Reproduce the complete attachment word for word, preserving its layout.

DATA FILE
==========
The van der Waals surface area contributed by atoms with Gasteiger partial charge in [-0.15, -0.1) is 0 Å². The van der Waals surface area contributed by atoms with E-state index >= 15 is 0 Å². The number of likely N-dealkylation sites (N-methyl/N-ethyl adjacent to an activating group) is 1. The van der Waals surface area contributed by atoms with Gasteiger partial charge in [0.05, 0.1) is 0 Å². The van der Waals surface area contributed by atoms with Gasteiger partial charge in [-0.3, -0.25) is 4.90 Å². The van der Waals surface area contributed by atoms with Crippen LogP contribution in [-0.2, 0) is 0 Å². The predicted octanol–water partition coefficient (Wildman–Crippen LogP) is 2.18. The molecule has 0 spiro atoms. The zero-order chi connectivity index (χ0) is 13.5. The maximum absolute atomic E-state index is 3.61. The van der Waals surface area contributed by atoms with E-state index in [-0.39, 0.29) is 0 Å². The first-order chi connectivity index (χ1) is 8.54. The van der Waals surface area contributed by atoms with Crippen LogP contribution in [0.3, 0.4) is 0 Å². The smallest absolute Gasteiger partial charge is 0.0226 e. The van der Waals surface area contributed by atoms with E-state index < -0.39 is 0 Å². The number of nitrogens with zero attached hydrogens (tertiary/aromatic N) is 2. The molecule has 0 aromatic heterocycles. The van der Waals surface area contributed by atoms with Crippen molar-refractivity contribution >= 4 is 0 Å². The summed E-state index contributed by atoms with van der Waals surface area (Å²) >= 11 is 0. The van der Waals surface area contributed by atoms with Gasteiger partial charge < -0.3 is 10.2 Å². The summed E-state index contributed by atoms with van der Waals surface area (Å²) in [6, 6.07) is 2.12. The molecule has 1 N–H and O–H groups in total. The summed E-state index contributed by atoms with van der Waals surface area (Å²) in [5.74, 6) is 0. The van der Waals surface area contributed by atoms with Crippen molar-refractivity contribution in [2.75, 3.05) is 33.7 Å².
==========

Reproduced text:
The van der Waals surface area contributed by atoms with Gasteiger partial charge in [-0.15, -0.1) is 0 Å². The van der Waals surface area contributed by atoms with E-state index >= 15 is 0 Å². The number of likely N-dealkylation sites (N-methyl/N-ethyl adjacent to an activating group) is 1. The van der Waals surface area contributed by atoms with Gasteiger partial charge in [0.05, 0.1) is 0 Å². The van der Waals surface area contributed by atoms with Gasteiger partial charge in [-0.3, -0.25) is 4.90 Å². The van der Waals surface area contributed by atoms with Crippen LogP contribution in [-0.2, 0) is 0 Å². The predicted octanol–water partition coefficient (Wildman–Crippen LogP) is 2.18. The molecule has 0 spiro atoms. The zero-order chi connectivity index (χ0) is 13.5. The maximum absolute atomic E-state index is 3.61. The van der Waals surface area contributed by atoms with E-state index in [-0.39, 0.29) is 0 Å². The first-order chi connectivity index (χ1) is 8.54. The van der Waals surface area contributed by atoms with Crippen LogP contribution in [0.3, 0.4) is 0 Å². The smallest absolute Gasteiger partial charge is 0.0226 e. The van der Waals surface area contributed by atoms with E-state index < -0.39 is 0 Å². The number of nitrogens with zero attached hydrogens (tertiary/aromatic N) is 2. The molecule has 0 aromatic heterocycles. The van der Waals surface area contributed by atoms with Crippen molar-refractivity contribution >= 4 is 0 Å². The summed E-state index contributed by atoms with van der Waals surface area (Å²) >= 11 is 0. The van der Waals surface area contributed by atoms with Gasteiger partial charge < -0.3 is 10.2 Å². The summed E-state index contributed by atoms with van der Waals surface area (Å²) in [6, 6.07) is 2.12. The molecule has 1 N–H and O–H groups in total. The summed E-state index contributed by atoms with van der Waals surface area (Å²) in [5.74, 6) is 0. The van der Waals surface area contributed by atoms with Crippen molar-refractivity contribution in [2.75, 3.05) is 33.7 Å².